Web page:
16 Mar Coffee: the elixir of life
Coffee. For some it is the elixir of life, and for the majority, the preferred fuel to get the human body going. Statistics show coffee consumption has gradually increased over the years peaking at 4.87 million 60 Kg bags being sold in the 2017/2018 season in Canada alone (that’s 292,200,000 Kg’s of coffee FYI). The earliest references to coffee date back to the 10th century, with more mainstream evidence documenting its consumption in the 15th and 16th century Arabian Peninsula. The drink has found itself in a rapid state of growth over the decades by quickly moving from just personal consumption to public coffee shops/houses. These shops were once referred to as “schools of the wise” for their ability to stimulate conversation and the exchange of ideas.
What are the benefits of coffee?
First, depending on where you get your information, coffee seems to have conflicting risks and benefits. However, after reviewing some of the latest scientific literature on coffee and its potential benefits, the research suggests your morning cup offers significant health benefits.
One meta-analysis including almost 160,000 participants, found coffee consumption was associated with lower odds of developing metabolic syndrome, a disorder that represents a cluster of conditions including: high blood pressure, high levels of LDL cholesterol, high blood sugars and excessive weight gain in the waist .
Logically, one might ask:, if coffee has been shown to decrease the odds of developing metabolic syndrome then can coffee improve some, if not all, conditions of metabolic syndrome? The answer appears to be ‘yes’. A randomized trial was performed with obese women in which the treatment group received the equivalent of 1 and ¾ cups of coffee (400 mg) per day. It was found that body weight, body mass and fat mass, and waist-to-hip circumference ratio of the treatment group decreased, compared to the control group. In addition, the treatment group had decreased cholesterol and low-density lipoprotein (LDL) levels. These results not only indicate consumption of coffee may reduce obesity, but that it may also reduce the odds of developing metabolic syndrome.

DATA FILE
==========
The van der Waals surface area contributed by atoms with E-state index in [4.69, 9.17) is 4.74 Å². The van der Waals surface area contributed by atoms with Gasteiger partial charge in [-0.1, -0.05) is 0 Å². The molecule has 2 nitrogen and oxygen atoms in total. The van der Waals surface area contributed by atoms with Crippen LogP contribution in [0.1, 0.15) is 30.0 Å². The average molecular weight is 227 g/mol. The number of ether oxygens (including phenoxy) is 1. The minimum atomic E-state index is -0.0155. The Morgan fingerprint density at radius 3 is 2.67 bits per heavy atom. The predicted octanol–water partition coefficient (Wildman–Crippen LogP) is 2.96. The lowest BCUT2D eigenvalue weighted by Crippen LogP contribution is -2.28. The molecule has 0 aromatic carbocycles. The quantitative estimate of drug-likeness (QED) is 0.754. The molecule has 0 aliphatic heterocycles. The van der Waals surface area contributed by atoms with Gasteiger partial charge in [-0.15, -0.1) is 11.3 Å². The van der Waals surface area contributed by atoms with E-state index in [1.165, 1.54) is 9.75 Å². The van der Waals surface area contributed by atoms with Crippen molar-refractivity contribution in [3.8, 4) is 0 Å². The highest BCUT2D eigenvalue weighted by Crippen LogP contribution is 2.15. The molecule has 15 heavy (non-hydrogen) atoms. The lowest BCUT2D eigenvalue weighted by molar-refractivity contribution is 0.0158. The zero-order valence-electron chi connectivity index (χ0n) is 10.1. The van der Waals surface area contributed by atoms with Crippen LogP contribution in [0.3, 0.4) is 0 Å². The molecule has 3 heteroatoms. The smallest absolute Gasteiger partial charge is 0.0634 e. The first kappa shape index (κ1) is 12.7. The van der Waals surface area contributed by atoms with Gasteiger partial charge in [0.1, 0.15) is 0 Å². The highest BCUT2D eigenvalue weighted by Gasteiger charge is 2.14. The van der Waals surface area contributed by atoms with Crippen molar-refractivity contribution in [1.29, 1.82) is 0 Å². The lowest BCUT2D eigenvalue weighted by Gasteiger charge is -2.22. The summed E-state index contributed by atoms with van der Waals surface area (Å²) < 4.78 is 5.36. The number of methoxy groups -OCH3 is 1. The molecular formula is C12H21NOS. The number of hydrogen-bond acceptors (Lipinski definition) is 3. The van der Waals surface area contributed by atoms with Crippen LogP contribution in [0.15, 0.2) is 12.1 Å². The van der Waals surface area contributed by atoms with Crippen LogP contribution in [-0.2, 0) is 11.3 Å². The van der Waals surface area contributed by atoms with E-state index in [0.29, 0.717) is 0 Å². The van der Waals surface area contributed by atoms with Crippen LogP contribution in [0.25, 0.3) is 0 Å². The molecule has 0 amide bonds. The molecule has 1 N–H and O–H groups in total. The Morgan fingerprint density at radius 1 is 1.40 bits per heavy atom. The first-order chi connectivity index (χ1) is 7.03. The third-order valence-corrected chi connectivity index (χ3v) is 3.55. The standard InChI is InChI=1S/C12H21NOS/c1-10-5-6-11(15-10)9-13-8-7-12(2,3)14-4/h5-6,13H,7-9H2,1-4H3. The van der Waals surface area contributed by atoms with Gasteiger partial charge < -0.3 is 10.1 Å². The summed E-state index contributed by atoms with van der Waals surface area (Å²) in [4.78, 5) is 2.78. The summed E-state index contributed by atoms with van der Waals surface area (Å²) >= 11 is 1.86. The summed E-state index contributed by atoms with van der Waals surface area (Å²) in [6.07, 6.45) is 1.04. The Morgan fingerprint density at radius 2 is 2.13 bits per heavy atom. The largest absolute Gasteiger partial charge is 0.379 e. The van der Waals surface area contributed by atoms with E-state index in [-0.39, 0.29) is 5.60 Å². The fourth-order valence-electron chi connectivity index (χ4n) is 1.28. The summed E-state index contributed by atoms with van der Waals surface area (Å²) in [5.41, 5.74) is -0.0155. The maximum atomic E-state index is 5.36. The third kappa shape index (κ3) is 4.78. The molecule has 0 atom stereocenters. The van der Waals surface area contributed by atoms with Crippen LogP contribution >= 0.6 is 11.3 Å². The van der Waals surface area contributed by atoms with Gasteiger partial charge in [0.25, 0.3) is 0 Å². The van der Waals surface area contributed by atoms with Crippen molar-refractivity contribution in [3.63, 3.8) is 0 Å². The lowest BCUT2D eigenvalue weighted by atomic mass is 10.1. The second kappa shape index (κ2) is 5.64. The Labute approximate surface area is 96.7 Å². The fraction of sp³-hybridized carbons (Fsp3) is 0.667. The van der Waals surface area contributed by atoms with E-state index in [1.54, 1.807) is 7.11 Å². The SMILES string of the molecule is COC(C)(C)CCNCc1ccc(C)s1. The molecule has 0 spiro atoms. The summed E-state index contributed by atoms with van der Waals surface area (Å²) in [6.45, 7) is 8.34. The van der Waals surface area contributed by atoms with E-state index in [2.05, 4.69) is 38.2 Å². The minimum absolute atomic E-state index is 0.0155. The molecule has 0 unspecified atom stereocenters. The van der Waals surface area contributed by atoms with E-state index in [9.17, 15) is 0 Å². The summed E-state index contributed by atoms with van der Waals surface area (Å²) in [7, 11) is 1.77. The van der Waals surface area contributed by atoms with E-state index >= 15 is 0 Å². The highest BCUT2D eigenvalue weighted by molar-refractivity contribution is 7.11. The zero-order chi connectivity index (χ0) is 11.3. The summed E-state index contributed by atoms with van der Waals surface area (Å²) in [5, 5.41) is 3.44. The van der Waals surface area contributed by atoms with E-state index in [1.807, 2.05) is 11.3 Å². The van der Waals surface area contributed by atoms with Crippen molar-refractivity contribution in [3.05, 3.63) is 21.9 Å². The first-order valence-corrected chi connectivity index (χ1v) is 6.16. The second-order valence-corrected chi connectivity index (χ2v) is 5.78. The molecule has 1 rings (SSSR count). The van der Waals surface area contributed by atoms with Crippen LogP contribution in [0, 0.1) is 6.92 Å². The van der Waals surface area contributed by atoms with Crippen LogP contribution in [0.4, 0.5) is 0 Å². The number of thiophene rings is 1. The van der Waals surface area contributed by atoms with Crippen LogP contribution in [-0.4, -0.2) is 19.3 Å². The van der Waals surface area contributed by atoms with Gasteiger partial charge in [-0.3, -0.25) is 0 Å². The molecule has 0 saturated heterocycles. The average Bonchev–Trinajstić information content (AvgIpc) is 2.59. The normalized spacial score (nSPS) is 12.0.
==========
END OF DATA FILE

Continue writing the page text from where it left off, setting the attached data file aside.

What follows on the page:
Furthermore, a meta-analysis of potential studies that included 26 articles and just over a million participants, 50,000+ having Type 2 Diabetes Mellitus (T2DM), was performed to examine the relationship between coffee and caffeine consumption and T2DM incidence (the occurrence, rate, or frequency of a disease). When compared to the lowest levels of coffee intake, there was a 29% reduction in risk of T2DM incidence associated with the highest levels of coffee intake. Similar associations were also found with decaffeinated coffee intake and caffeine intake. To continue, a dose-relationship was also found, which suggests the incidence of T2DM decreases by 12% for every incremental increase of 2 cups of coffee/day! Further, another meta-analysis of seven cohort studies, including 205,349 participants and 44,120 cases of hypertension, shows an increase of 1 cup of coffee per day was associated with a 1% decreased risk of hypertension. Finally, a smaller study found coffee has also been associated with lower levels of C-Reactive Protein, a common biomarker representing systemic inflammation throughout the body.
Now, I should note that a daily triple-triple from a coffee shop is NOT associated with the above benefits. Refined sugar is not good for our bodies and it is a common condiment in coffee. Recent research suggests dairy may not be the good for our bodies either. Therefore, I have included three recipes to help keep you fueled without the above ingredients.
? Fresh coffee with 1-1 ½ tsp MCT oil
? Onnit Cafe’s Burn Fat-A-Latte Coffee Recipe
? 2 Cups Onnit Coffee
? 1 Scoop Vanilla Hemp Force
? 1/4 teaspoon MCT OIL
? 1 tablespoon WAC Butter
? 1 teaspoon Colostrum
? 1 teaspoon Grassfed Butter
? Dash of Fresh Grated Cinnamon
? Keto Coffee
? one 8-ounce cup of organic coffee
? 1 scoop bone broth collagen powder
? 1 tablespoon grass-fed butter
? 1 tablespoon coconut oil or MCT oil
? cinnamon to sprinkle on top
? Blend till well-combined
Take home message:
Coffee can be attributed to:
? Decreased incidence of T2DM
? Decreased odds of developing metabolic syndrome
? Decreased hypertension
? Decreased Inflammation
? Reduction in body mass, fat mass, waist-to-hip circumference ratio
? Lower LDL levels
 Shang, F.; Li, X.; Jiang, X. Coffee consumption and risk of the metabolic syndrome: A meta-analysis. Diabetes Metab. 2016, 42, 80–87.
 Haidari, F.; Samadi, M.; Mohammadshahi, M.; Jalali, M.T.; Engali, K.A. Energy restriction combined with green coffee bean extract affects serum adipocytokines and the body composition in obese women. Asia Pac. J. Clin. Nutr. 2017, 26, 1048–1054.
 Jiang, X.; Zhang, D.; Jiang, W. Coffee and caffeine intake and incidence of type 2 diabetes mellitus: A meta-analysis of prospective studies. Eur. J. Nutr. 2014, 53, 25–38.
 Grosso, G.; Micek, A.; Godos, J.; Pajak, A.; Sciacca, S.; Bes-Rastrollo, M.; Galvano, F.; Martinez-Gonzalez, M.A. Long-Term Coffee Consumption Is Associated with Decreased Incidence of New-Onset Hypertension: A Dose—Response Meta-Analysis. Nutrients 2017, 9, 890.
 Yi Zhang & Dian-Zhong Zhang (2018) Is coffee consumption associated with a lower level of serum C-reactive protein? A meta-analysis of observational studies, International Journal of Food Sciences and Nutrition, DOI: 10.1080/09637486.2018.1433640